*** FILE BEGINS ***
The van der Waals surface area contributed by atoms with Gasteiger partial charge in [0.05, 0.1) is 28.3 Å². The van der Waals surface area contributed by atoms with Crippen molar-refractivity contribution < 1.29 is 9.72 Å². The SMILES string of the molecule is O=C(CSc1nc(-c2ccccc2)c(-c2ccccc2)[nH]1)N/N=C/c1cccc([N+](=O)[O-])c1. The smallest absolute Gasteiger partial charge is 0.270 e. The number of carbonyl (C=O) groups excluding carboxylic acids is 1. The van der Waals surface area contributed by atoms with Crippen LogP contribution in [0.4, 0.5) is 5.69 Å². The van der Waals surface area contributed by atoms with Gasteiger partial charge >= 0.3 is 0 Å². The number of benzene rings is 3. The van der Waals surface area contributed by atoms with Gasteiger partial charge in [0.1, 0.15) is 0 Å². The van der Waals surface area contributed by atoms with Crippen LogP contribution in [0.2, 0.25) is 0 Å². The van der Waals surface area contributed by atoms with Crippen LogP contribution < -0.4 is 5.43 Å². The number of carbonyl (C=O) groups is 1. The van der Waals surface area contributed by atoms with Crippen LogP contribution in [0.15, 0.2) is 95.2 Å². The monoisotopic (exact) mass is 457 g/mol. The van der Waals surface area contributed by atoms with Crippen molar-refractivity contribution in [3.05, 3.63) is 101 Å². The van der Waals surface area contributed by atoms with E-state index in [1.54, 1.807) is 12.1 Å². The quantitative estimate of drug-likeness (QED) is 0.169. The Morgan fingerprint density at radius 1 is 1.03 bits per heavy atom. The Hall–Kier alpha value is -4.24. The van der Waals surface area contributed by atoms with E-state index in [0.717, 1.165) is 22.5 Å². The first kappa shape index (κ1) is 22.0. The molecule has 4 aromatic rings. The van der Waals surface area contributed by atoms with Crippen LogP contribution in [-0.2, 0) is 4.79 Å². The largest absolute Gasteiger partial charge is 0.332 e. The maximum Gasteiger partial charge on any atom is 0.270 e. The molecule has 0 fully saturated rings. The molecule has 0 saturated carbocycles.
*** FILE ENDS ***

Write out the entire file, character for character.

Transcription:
The van der Waals surface area contributed by atoms with Gasteiger partial charge in [0.05, 0.1) is 28.3 Å². The van der Waals surface area contributed by atoms with Crippen molar-refractivity contribution < 1.29 is 9.72 Å². The SMILES string of the molecule is O=C(CSc1nc(-c2ccccc2)c(-c2ccccc2)[nH]1)N/N=C/c1cccc([N+](=O)[O-])c1. The smallest absolute Gasteiger partial charge is 0.270 e. The number of carbonyl (C=O) groups excluding carboxylic acids is 1. The van der Waals surface area contributed by atoms with Crippen LogP contribution in [0.4, 0.5) is 5.69 Å². The van der Waals surface area contributed by atoms with Gasteiger partial charge >= 0.3 is 0 Å². The number of benzene rings is 3. The van der Waals surface area contributed by atoms with Gasteiger partial charge in [0.1, 0.15) is 0 Å². The van der Waals surface area contributed by atoms with Crippen LogP contribution in [0.2, 0.25) is 0 Å². The van der Waals surface area contributed by atoms with Crippen LogP contribution < -0.4 is 5.43 Å². The number of carbonyl (C=O) groups is 1. The van der Waals surface area contributed by atoms with Crippen LogP contribution in [0.15, 0.2) is 95.2 Å². The monoisotopic (exact) mass is 457 g/mol. The van der Waals surface area contributed by atoms with Crippen molar-refractivity contribution in [3.05, 3.63) is 101 Å². The van der Waals surface area contributed by atoms with E-state index in [1.54, 1.807) is 12.1 Å². The quantitative estimate of drug-likeness (QED) is 0.169. The Morgan fingerprint density at radius 1 is 1.03 bits per heavy atom. The Hall–Kier alpha value is -4.24. The van der Waals surface area contributed by atoms with E-state index in [0.717, 1.165) is 22.5 Å². The first kappa shape index (κ1) is 22.0. The molecule has 4 aromatic rings. The van der Waals surface area contributed by atoms with Crippen LogP contribution in [-0.2, 0) is 4.79 Å². The largest absolute Gasteiger partial charge is 0.332 e. The maximum Gasteiger partial charge on any atom is 0.270 e. The molecule has 0 fully saturated rings. The molecule has 0 saturated carbocycles.